The Rocket Fueled Blog - December 28, 2021

Swimming With And Against The Flow.

The car industry is already changing... Gasoline or Electric?

One of the most common reasons for not innovating is that leaders are afraid of change. I mean, who can blame them? Why risk the good for the better if the good will always be there. But we both know that good things eventually come to an end. And thus, the only way to stay ahead is to consistently try new things and evolve.

Cue the word we always hear: innovation. The bold embrace it and the ones that stay stagnant will choose the opposite: the status quo. But its never that simple. Its hard succeeding in being a leader in any industry because where success goes, failures lead before it. Who enjoys failing? Anyone that says they do are simply lying because you can only fail so much until you're out of resources. At one point you just have to accept that you have to try things, learn from mistakes, adapt and try again, before you run out of resources.

Why do we go where no man or woman has gone before?

To Minimize Risk

Evolution, simply put, is the change of allele frequency over time. Adaptation and proliferation within one's environment, as it changes, over a period of time, is how the game goes. In business, it means trying something until it works, become the best at it in your field and then try something else and hope that it will yield success. If you don't try, you'll always stay the same and your competitors can then out-price you and take your market share.

"Be ready for anything", was what my mentors told me when I had to leave my previous job and then created my own firm. I was lucky to have certain skill-sets that were needed elsewhere but was even luckier to have skill-sets that weren't. For example: skills in producing photos and film were useful but not during 2020. However, after years of working on cars as a hobby, having skills in problem solving in the automotive and engineering fields became of use for specific clients. Thus, its good to be well-rounded and its not a bad thing to have hobbies outside of work.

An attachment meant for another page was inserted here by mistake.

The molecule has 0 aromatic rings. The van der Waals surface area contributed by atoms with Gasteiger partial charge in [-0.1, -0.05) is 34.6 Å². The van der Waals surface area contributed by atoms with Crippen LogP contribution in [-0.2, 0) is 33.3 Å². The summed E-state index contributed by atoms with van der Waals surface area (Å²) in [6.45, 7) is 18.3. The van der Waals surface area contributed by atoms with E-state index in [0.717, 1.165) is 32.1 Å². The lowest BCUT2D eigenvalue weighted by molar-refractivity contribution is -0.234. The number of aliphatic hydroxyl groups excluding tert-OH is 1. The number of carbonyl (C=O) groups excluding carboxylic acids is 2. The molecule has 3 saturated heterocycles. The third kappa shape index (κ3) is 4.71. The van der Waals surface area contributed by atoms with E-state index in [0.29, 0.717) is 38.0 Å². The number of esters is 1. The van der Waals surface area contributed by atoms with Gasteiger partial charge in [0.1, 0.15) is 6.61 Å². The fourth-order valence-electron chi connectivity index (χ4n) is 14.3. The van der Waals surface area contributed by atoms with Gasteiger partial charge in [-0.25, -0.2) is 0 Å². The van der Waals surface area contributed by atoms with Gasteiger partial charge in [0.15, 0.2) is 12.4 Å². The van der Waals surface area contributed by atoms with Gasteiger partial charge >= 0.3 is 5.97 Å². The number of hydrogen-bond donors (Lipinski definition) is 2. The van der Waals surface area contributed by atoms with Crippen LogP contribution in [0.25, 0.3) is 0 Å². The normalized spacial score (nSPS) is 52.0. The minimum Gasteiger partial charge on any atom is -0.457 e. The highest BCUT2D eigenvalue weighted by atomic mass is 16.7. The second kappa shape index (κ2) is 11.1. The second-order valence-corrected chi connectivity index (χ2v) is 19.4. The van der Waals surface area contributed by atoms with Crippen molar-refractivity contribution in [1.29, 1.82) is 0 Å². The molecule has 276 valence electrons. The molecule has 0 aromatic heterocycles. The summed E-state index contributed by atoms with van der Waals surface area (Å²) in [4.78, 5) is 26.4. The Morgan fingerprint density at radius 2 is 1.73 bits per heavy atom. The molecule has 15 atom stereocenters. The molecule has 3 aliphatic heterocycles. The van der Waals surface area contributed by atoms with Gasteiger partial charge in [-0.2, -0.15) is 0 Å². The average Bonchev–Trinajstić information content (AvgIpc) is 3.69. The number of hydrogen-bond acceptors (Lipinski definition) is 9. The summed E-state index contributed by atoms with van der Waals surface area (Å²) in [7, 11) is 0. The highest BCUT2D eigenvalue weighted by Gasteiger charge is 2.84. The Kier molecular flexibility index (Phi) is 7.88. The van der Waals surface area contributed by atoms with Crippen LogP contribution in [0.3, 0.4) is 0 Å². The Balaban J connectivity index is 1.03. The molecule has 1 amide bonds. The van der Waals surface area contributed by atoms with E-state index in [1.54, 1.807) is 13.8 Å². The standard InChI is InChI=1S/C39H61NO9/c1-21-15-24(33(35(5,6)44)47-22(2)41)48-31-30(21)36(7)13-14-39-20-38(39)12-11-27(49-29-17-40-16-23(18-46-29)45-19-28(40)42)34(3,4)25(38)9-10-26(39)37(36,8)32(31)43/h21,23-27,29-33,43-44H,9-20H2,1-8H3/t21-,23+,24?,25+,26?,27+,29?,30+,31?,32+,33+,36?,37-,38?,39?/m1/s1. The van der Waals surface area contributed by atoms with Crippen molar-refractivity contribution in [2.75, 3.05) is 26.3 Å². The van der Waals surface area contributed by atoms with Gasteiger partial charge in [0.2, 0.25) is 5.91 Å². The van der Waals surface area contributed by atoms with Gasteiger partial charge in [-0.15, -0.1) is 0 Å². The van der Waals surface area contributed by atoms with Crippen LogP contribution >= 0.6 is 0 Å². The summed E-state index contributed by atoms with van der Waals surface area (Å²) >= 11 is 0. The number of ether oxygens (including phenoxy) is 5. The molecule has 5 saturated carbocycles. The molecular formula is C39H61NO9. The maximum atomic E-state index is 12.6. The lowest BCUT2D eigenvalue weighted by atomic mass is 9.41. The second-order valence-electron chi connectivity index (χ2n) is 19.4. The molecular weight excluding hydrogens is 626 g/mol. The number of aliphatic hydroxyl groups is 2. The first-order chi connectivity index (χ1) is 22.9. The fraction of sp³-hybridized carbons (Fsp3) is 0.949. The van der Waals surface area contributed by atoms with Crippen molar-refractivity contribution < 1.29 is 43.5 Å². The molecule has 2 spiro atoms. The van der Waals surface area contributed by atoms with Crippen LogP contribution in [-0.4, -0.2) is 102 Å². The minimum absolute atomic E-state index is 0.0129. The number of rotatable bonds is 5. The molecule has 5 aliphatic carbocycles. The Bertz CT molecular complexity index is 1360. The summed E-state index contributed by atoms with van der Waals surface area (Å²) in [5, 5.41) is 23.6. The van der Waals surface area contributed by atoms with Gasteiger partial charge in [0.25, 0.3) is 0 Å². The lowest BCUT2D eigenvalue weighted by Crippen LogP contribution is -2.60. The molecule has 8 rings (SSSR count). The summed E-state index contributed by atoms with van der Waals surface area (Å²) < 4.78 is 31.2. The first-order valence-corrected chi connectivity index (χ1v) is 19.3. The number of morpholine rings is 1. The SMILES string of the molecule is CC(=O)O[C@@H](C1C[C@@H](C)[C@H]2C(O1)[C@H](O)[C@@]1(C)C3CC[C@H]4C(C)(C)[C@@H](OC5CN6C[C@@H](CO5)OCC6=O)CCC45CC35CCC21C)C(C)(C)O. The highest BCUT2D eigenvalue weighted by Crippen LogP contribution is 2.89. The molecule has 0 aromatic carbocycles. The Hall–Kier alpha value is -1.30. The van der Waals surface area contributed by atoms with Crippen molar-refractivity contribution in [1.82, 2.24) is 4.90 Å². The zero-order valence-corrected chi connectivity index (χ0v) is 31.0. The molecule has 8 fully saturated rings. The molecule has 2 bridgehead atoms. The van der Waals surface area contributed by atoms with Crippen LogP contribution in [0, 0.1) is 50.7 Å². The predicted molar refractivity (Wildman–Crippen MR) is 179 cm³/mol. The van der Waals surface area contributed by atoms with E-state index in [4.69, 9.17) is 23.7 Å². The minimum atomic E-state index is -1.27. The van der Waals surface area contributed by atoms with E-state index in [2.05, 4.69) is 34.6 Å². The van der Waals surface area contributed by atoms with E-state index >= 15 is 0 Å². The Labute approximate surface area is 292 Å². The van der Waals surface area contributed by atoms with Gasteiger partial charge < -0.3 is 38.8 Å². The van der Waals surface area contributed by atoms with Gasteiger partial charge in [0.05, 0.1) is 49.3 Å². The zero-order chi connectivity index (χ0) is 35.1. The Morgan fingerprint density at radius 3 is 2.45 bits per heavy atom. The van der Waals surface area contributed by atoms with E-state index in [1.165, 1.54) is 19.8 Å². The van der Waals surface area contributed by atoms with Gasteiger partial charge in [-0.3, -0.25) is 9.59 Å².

To Create Opportunities

Someone once said, to be lucky is to be prepared when opportunity strikes. In 2020, there was a surge in sales for sandals and slippers. At the same time, the luxury, tech, and home-improvement industry surged in sales as well. The vendors that had the goods soared and the ones that didn't had to sit on the sidelines and had to hope for the best. Being a specialist has its benefits, but a generalist stays above water when times get tough because they're ready to serve in multiple ways, rather than just being a one-trick pony.

Luck plays. That's as simple as it goes. Being a native of Las Vegas, I've grown to appreciate luck when it arises. But to be lucky, you have to be prepared.

To Be More Competitive

To stay ahead of the game you have to be ready to take on the unforeseeable. Sometimes having the right tools for the right job will help you finish the work in less time, but some times you just don't have them, and you need to put in the extra effort just to keep up.

Hard work almost always wins. At one point you figure out ways to use less energy and resources to produce the same amount of effort, but in the beginning, it may have taken everything. If hard work almost always wins, quitters usually lose, but the ones that don't try aren't even participating in the game. Don't be that guy or gal.

Innovating is hard and revolves around taking a lot of risks.

Remember the line from Finding Nemo, "just keep swimming"? Trying and keep experimenting is what innovation asks for. Sometimes, swimming with the current makes the most sense but when you can, practice swimming against it. The muscle that innovates and adapts is built overtime. Those overnight successes people read about usually take years to master. So try hard and fail often, but most of all, learn from each experience.

Upstream or down, just keep swimming.


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